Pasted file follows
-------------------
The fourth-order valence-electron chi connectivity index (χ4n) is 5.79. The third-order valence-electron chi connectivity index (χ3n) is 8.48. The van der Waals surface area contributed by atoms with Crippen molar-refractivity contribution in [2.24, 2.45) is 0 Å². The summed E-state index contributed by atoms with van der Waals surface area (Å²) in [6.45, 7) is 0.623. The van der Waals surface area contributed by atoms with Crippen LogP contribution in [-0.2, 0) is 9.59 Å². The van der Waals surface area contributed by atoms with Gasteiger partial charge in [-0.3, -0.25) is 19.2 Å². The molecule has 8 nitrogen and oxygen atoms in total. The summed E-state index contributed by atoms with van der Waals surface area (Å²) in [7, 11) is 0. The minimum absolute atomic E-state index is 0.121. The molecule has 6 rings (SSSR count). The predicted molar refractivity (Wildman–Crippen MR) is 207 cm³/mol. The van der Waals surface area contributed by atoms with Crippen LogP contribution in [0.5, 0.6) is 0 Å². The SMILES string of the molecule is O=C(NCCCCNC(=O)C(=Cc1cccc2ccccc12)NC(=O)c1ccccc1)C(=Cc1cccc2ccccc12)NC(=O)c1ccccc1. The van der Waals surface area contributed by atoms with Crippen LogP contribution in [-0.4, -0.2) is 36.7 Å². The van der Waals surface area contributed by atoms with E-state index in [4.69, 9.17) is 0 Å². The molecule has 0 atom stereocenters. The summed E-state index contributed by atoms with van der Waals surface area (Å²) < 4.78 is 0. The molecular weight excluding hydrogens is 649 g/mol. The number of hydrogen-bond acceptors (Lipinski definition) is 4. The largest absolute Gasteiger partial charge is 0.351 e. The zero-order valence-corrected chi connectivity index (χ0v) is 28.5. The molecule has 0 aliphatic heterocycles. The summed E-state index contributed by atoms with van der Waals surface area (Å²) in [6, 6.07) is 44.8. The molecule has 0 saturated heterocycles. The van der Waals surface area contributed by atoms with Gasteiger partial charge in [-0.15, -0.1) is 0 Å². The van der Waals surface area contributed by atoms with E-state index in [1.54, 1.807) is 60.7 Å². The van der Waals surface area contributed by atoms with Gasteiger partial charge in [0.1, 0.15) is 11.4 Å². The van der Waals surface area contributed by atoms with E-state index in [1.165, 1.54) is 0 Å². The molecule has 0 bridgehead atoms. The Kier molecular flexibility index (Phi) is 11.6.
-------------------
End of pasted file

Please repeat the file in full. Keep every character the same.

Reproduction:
The fourth-order valence-electron chi connectivity index (χ4n) is 5.79. The third-order valence-electron chi connectivity index (χ3n) is 8.48. The van der Waals surface area contributed by atoms with Crippen molar-refractivity contribution in [2.24, 2.45) is 0 Å². The summed E-state index contributed by atoms with van der Waals surface area (Å²) in [6.45, 7) is 0.623. The van der Waals surface area contributed by atoms with Crippen LogP contribution in [-0.2, 0) is 9.59 Å². The van der Waals surface area contributed by atoms with Gasteiger partial charge in [-0.3, -0.25) is 19.2 Å². The molecule has 8 nitrogen and oxygen atoms in total. The summed E-state index contributed by atoms with van der Waals surface area (Å²) in [7, 11) is 0. The minimum absolute atomic E-state index is 0.121. The molecule has 6 rings (SSSR count). The predicted molar refractivity (Wildman–Crippen MR) is 207 cm³/mol. The van der Waals surface area contributed by atoms with Crippen LogP contribution in [0.5, 0.6) is 0 Å². The SMILES string of the molecule is O=C(NCCCCNC(=O)C(=Cc1cccc2ccccc12)NC(=O)c1ccccc1)C(=Cc1cccc2ccccc12)NC(=O)c1ccccc1. The van der Waals surface area contributed by atoms with Crippen LogP contribution in [-0.4, -0.2) is 36.7 Å². The van der Waals surface area contributed by atoms with E-state index in [4.69, 9.17) is 0 Å². The molecule has 0 atom stereocenters. The summed E-state index contributed by atoms with van der Waals surface area (Å²) < 4.78 is 0. The molecular weight excluding hydrogens is 649 g/mol. The number of hydrogen-bond acceptors (Lipinski definition) is 4. The largest absolute Gasteiger partial charge is 0.351 e. The zero-order valence-corrected chi connectivity index (χ0v) is 28.5. The molecule has 0 aliphatic heterocycles. The summed E-state index contributed by atoms with van der Waals surface area (Å²) in [6, 6.07) is 44.8. The molecule has 0 saturated heterocycles. The van der Waals surface area contributed by atoms with Gasteiger partial charge in [-0.15, -0.1) is 0 Å². The van der Waals surface area contributed by atoms with E-state index in [1.54, 1.807) is 60.7 Å². The van der Waals surface area contributed by atoms with Gasteiger partial charge in [0.1, 0.15) is 11.4 Å². The van der Waals surface area contributed by atoms with E-state index in [1.165, 1.54) is 0 Å². The molecule has 0 bridgehead atoms. The Kier molecular flexibility index (Phi) is 11.6.